Evaluating Magnetic Resonance Diffusion Properties Together with Brain Volumetry May Predict Progression to Multiple Sclerosis

Stulík J, Keřkovský M, Kuhn M, Svobodová M, Benešová Y, Bednařík J, Šprláková-Puková A, Mechl M, Dostál M.

Acad Radiol. 2022 Jan 20:S1076-6332(21)00576-6. doi:10.1016/j.acra.2021.12.015. Epub ahead of print. PMID: 35067451.


28 Jan 2022

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Rationale and objectives: Although the gold standard in predicting future progression from clinically isolated syndrome (CIS) to clinically definite multiple sclerosis (CDMS) consists in the McDonald criteria, efforts are being made to employ various advanced MRI techniques for predicting clinical progression. This study's main aim was to evaluate the predictive power of diffusion tensor imaging (DTI) of the brain and brain volumetry to distinguish between patients having CIS with future progression to CDMS from those without progression during the following 2 years and to compare those parameters with conventional MRI evaluation.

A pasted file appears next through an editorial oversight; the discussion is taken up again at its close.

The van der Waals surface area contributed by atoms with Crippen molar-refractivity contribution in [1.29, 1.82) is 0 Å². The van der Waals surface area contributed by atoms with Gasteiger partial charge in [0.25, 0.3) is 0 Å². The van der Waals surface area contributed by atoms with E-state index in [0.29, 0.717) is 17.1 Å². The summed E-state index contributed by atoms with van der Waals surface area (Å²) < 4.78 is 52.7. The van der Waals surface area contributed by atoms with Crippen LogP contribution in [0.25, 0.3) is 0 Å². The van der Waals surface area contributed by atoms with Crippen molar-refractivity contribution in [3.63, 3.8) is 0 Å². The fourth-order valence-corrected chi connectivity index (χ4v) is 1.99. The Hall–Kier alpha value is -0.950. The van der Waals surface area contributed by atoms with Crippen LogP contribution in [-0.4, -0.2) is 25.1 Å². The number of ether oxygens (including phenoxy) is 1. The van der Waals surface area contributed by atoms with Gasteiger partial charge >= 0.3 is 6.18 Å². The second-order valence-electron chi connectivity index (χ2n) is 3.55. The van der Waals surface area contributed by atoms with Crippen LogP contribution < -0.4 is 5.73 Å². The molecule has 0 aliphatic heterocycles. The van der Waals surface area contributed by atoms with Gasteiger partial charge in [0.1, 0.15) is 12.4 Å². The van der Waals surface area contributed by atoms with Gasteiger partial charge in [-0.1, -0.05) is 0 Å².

Materials and methods: All participants underwent an MRI scan of the brain. DTI and volumetric data were processed and various parameters were compared between the study groups.

Results: We found significant differences between the subgroups of patients differing by future progression to CDMS in most of those DTI and volumetric parameters measured. Fractional anisotropy of water diffusion proved to be the strongest predictor of clinical conversion among all parameters evaluated, demonstrating also higher specificity compared to evaluation of conventional MRI images according to McDonald criteria.

Conclusion: Conclusion: Our results provide evidence that the evaluation of DTI parameters together with brain volumetry in patients with early-stage CIS may be useful in predicting conversion to CDMS within the following 2 years of the disease course.

Keywords: Brain volumetry; Clinically isolated syndrome; Diffusion tensor imaging; Magnetic resonance imaging; Multiple sclerosis.

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